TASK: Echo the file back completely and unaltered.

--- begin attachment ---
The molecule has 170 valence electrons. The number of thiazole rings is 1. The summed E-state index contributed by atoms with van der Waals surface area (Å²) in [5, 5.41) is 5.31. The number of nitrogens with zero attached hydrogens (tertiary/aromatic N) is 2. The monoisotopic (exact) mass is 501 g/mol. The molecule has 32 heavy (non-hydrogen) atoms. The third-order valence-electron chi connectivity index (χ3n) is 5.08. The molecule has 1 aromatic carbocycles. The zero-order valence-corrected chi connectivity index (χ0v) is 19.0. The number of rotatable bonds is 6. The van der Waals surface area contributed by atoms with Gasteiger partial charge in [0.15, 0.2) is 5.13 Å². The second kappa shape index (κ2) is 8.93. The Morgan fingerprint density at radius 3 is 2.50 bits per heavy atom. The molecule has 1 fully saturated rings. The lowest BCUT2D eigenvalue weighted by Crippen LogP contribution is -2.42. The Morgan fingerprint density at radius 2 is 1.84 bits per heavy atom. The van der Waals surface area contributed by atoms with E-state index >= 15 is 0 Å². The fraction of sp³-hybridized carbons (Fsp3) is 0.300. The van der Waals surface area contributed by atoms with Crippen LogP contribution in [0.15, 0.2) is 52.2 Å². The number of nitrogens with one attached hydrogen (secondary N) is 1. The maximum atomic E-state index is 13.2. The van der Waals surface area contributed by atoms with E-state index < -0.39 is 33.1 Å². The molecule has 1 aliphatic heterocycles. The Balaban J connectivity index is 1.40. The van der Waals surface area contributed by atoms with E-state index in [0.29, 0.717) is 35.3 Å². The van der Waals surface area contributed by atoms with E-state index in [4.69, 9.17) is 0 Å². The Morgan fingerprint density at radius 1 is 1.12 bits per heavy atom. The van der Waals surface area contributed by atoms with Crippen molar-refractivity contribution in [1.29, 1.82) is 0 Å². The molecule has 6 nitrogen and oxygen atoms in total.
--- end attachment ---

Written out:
The molecule has 170 valence electrons. The number of thiazole rings is 1. The summed E-state index contributed by atoms with van der Waals surface area (Å²) in [5, 5.41) is 5.31. The number of nitrogens with zero attached hydrogens (tertiary/aromatic N) is 2. The monoisotopic (exact) mass is 501 g/mol. The molecule has 32 heavy (non-hydrogen) atoms. The third-order valence-electron chi connectivity index (χ3n) is 5.08. The molecule has 1 aromatic carbocycles. The zero-order valence-corrected chi connectivity index (χ0v) is 19.0. The number of rotatable bonds is 6. The van der Waals surface area contributed by atoms with Gasteiger partial charge in [0.15, 0.2) is 5.13 Å². The second kappa shape index (κ2) is 8.93. The Morgan fingerprint density at radius 3 is 2.50 bits per heavy atom. The molecule has 1 fully saturated rings. The lowest BCUT2D eigenvalue weighted by Crippen LogP contribution is -2.42. The Morgan fingerprint density at radius 2 is 1.84 bits per heavy atom. The van der Waals surface area contributed by atoms with E-state index >= 15 is 0 Å². The fraction of sp³-hybridized carbons (Fsp3) is 0.300. The van der Waals surface area contributed by atoms with Crippen LogP contribution in [0.15, 0.2) is 52.2 Å². The number of nitrogens with one attached hydrogen (secondary N) is 1. The maximum atomic E-state index is 13.2. The van der Waals surface area contributed by atoms with E-state index < -0.39 is 33.1 Å². The molecule has 1 aliphatic heterocycles. The Balaban J connectivity index is 1.40. The van der Waals surface area contributed by atoms with E-state index in [0.29, 0.717) is 35.3 Å². The van der Waals surface area contributed by atoms with E-state index in [4.69, 9.17) is 0 Å². The Morgan fingerprint density at radius 1 is 1.12 bits per heavy atom. The van der Waals surface area contributed by atoms with Crippen molar-refractivity contribution in [1.29, 1.82) is 0 Å². The molecule has 6 nitrogen and oxygen atoms in total.